Frederick J. Garner, 1933
National Portrait Gallery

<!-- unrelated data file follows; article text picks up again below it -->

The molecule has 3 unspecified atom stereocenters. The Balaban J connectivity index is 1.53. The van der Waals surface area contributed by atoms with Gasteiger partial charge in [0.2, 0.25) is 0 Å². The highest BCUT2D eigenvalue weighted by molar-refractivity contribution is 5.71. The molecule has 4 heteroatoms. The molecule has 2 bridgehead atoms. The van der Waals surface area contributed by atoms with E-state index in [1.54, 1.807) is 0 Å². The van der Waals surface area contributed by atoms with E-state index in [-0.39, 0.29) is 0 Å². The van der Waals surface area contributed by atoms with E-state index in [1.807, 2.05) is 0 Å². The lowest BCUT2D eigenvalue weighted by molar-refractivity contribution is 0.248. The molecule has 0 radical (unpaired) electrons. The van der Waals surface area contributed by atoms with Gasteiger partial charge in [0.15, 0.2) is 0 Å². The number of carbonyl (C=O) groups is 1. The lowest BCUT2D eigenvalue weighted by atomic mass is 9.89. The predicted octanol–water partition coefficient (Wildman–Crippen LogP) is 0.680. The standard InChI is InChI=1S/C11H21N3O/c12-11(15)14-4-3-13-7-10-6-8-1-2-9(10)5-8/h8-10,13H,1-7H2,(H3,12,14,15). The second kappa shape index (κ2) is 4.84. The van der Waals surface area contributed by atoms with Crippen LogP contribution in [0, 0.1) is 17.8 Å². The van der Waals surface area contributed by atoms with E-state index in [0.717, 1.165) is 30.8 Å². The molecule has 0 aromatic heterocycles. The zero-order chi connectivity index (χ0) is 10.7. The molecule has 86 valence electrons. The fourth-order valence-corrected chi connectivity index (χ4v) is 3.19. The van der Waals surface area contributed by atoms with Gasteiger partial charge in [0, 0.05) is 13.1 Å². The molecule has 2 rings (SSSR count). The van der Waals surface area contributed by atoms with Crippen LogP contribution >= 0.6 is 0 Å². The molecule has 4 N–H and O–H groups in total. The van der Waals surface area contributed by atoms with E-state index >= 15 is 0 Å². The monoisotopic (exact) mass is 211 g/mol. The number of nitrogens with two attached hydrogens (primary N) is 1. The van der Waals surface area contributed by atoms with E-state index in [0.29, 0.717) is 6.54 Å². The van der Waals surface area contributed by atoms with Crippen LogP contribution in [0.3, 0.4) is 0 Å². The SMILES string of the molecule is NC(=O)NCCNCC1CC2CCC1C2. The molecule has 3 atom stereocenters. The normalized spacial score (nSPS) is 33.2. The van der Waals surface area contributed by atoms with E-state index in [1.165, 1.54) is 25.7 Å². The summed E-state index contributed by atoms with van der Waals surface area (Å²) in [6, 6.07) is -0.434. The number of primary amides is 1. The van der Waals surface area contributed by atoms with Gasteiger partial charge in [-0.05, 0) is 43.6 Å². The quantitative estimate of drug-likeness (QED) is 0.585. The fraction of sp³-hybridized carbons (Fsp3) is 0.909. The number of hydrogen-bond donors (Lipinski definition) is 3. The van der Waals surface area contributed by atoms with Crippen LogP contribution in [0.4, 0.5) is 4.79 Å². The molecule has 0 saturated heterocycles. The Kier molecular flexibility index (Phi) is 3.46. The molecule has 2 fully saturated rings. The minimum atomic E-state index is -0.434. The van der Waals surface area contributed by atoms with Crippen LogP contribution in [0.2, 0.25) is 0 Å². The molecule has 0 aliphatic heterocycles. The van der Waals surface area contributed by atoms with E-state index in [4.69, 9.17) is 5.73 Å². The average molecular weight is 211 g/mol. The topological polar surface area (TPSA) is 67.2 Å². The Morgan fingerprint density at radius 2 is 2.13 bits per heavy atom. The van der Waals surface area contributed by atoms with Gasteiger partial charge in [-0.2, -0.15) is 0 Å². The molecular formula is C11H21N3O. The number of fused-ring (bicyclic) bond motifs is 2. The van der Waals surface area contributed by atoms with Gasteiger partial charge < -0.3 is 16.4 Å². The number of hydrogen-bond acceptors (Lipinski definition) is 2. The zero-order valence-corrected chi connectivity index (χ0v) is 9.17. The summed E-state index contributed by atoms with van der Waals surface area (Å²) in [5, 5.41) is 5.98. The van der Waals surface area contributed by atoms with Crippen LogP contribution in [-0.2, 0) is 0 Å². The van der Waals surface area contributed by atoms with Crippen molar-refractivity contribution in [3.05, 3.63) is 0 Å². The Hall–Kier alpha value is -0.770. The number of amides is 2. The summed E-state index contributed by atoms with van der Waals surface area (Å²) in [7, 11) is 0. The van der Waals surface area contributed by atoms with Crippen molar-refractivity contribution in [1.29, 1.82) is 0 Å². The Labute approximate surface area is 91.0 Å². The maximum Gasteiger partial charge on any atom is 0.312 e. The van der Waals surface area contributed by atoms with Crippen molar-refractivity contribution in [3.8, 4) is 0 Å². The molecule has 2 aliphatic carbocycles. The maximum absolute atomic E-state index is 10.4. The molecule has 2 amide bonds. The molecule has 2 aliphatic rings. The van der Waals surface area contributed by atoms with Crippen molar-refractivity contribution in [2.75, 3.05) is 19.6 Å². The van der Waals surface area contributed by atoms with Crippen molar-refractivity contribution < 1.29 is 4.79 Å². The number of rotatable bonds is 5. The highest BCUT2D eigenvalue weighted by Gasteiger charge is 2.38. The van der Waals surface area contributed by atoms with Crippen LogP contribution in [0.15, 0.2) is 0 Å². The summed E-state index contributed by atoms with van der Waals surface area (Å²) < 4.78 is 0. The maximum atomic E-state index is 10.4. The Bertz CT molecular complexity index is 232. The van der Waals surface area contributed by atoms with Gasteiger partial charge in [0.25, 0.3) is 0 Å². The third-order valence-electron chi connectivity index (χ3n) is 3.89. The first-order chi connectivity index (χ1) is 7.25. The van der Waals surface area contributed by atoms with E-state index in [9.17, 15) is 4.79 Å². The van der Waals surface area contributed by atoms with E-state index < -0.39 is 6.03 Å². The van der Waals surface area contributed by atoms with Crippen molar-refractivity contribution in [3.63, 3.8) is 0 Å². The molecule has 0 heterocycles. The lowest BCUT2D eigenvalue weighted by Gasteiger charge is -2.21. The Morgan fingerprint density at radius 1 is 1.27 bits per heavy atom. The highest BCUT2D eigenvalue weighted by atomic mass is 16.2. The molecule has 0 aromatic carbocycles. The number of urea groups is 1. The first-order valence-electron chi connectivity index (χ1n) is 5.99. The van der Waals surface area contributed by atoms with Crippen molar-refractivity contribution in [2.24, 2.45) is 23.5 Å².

A tiny cyclone of clapping hands, skipping feet, and rolling eyes, Eddie Cantor was among Ziegfield's most endearing discoveries, ranking among the American musical theater's great clowns. Known as the "Apostle of Pep" his personae of a timid soul given to wild outbursts blended with the raffish innocence of the street urchin with the polish of the Broadway professional. Like his friend and colleague Fanny Brice, he filled his performances with affectionate references to his modest beginnings in Manhattan's Lower East Side, which made him an instant favorite with not only the Jewish theater-going population, but with general audiences as well. Cantor enlivened the 1917, 1918, 1919 and 1927 seasons of the Follies and found his finest stage role in the 1928 Ziegfield production of Whoopie, the score of which gave him and endearing signature tune in the humorous "Making Whoopie."